The recently published study found that a first grade student (approximately 7 years old) is three times more likely to be able to read when taught using the same methods used in EKOEXCEL.
The study results place learning gains in the top 1% of learning gains ever rigorously studied at scale in low- and middle-income countries. Assuming similar impacts during a student’s primary schooling, students in NewGlobe-supported schools would receive 53% more education during their early childhood and primary schooling.
The study was conducted over two school years and included more than 10,000 students from lower socio-economic backgrounds using indicators such as access to electricity and whether houses had dirt or earth floors .
Professor Michael Kremer, Nobel Laureate 2019, said: “The effects of this study are among the largest in the international education literature, especially for a program that was already working at scale. “This study shows that attending schools with highly standardized education has the potential to produce dramatic learning gains on a large scale, suggesting that policy makers may wish to explore the incorporation of standardization, including standardized lesson plans and teacher feedback and tracking, in their own systems.”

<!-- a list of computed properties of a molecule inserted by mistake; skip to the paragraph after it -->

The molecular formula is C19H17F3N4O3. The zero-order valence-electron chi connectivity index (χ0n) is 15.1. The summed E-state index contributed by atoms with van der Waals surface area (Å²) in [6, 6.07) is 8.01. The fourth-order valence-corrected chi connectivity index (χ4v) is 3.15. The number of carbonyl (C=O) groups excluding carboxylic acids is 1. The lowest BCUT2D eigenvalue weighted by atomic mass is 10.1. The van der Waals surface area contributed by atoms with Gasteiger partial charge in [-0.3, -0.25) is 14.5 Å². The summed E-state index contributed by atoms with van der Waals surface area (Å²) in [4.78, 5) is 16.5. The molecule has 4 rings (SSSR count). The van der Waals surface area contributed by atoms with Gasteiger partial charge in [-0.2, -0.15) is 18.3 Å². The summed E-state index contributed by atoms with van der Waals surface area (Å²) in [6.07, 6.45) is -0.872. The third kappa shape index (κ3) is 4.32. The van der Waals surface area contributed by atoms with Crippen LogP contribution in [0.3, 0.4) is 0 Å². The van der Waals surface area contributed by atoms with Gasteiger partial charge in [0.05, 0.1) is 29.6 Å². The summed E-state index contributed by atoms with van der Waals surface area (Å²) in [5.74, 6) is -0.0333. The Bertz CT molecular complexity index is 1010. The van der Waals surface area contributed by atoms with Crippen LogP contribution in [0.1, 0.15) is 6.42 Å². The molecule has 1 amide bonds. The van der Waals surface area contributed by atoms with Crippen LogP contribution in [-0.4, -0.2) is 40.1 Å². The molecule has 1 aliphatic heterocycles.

The relevance of the study’s findings for political leaders and decision makers is clear. When students are better educated, the economy benefits greatly. Economic growth follows improved schooling, which improves opportunities for a country’s youth and for the economy’s workforce.
Attesting to the success of the EKOEXCEL program, Governor Sanwo-Olu indicated that Nigeria does not need to adopt other e-learning solutions from outside the country as the one inside (EKOEXCEL) works good. He further revealed that Lagos borrowed EKOEXCEL’s methodology from EdoBEST and increased its impact threefold. Sanwo-Olu said, “I generally recognize Governor Obaseki because I copied something he introduced in his first term that works three times in Lagos, education. He started EdoBEST and tapped Bridge (New Globe), an e-learning solution provider with tablets for basic education.